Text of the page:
HARARE, Zimbabwe (AP) -- A judge on Thursday ordered the government and police to evict black squatters from white-owned land, rejecting police claims they had insufficient men or equipment to enforce property laws.

The court called an urgent hearing after the Commercial Farmers' Union, representing white farm owners, demanded action in districts where more than 900 farms have been occupied for months.

Police have so far failed to evict the squatters, led by armed men claiming to be veterans of the bush war that led Zimbabwe to independence in 1980.

Judge Moses Chinenga dismissed an application by Police Commissioner Augustine Chihuri that an earlier High Court order to evict the squatters be changed.

"The rule of law has to be upheld," he said.

Government officials said Monday the issue dates back to independence and could not be resolved by any court order.

The government has said it feared police action to force out squatters armed with knives, spears clubs and guns could trigger civil war.

Officials said the 20,000-strong police force estimated they would be pitted against at least 50,000 squatters claiming land occupied by the descendants of British settlers.

With opposition mounting to his two decades of rule, President Robert Mugabe has backed the illegal occupations, arguing they are a justified protest against unfair land ownership. About 4,000 white farmers own one-third of Zimbabwe's productive land, while most blacks remain landless and impoverished.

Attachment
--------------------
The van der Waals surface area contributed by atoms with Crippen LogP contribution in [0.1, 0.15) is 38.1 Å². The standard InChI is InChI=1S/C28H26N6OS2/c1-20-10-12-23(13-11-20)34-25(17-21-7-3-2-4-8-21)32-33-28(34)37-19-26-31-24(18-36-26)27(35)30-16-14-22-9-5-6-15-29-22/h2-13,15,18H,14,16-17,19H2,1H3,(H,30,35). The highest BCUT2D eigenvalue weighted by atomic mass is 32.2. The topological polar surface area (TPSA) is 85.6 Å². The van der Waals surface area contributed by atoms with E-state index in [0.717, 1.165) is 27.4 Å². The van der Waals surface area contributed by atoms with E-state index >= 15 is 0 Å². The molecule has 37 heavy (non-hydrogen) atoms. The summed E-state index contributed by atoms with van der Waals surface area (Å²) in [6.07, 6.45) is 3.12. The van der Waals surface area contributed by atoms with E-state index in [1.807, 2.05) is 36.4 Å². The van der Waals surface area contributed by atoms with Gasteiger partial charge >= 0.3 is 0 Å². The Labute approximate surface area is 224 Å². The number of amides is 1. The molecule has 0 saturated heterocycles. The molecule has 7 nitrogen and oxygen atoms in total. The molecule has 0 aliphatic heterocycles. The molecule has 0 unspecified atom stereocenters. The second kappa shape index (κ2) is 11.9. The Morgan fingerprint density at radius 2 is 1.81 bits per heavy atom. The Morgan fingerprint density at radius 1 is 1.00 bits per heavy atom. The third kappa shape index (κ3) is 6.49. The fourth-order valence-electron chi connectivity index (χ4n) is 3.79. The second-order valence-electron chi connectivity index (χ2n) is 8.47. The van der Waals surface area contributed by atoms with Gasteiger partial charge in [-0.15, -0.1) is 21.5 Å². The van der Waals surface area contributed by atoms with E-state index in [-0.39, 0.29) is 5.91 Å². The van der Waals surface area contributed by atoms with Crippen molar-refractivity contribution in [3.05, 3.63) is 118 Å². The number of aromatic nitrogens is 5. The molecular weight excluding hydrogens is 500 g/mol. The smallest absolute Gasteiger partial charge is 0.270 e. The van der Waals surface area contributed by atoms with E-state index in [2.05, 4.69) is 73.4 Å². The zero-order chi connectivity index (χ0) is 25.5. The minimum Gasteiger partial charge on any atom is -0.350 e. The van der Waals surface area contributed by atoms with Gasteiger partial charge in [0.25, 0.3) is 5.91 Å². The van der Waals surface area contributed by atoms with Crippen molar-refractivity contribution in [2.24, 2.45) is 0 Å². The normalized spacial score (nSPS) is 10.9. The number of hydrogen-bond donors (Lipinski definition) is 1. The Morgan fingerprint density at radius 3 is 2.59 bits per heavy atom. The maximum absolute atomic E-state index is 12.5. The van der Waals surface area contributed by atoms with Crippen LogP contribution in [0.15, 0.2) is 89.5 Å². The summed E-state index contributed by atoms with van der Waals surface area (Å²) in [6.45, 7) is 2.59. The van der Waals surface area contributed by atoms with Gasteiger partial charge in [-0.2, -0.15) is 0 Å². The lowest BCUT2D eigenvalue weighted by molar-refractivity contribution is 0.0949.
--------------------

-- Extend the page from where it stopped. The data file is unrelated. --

Many black farm workers, however, have defended the farm owners' property and cases of violence have broken out.

Critics say Mugabe, whose popularity is being eroded by an economic crisis, is permitting the land seizures to prop up his waning support among the country's majority black voters ahead of parliamentary elections expected to be called in May.

Copyright 2000 The Associated Press.

Stay "Cool on Zimbabwe Crisis, Mugabe Says

HAVANA (Reuters) - Zimbabwe's President Robert Mugabe, his nation in turmoil over the invasion of white-owned farms, Wednesday urged the world to keep "cool" and insisted the occupations were not an "anti-white" campaign.

Mugabe, in Havana for the Group of 77 summit, also laid the blame for Zimbabwe's current troubles on Britain's Labor government and insisted that without aid from London, there would be not be full compensation for affected white farmers.

"I say people must be cool," Mugabe said in an interview with three news media, including Reuters, on the sidelines of the "South Summit" of 133 Third World nations.

"It is not a fight against the whites as such; it is a fight against a particular section of the whites who have land," he added, emphasizing that the land of former white ruler Ian Smith had not been occupied.

The Zimbabwean president defended the invasions of white- owned farms by liberation war veterans, which is considered to have plunged his country into its worst crisis since independence from Britain in 1980. But he added the veterans had been warned to avoid violence.

"What they have done is merely to stage a demonstration, a peaceful demonstration in most cases, because they have not been guilty of any acts of violence," Mugabe said. He acknowledged, however, that some farmers had been assaulted after resisting occupation.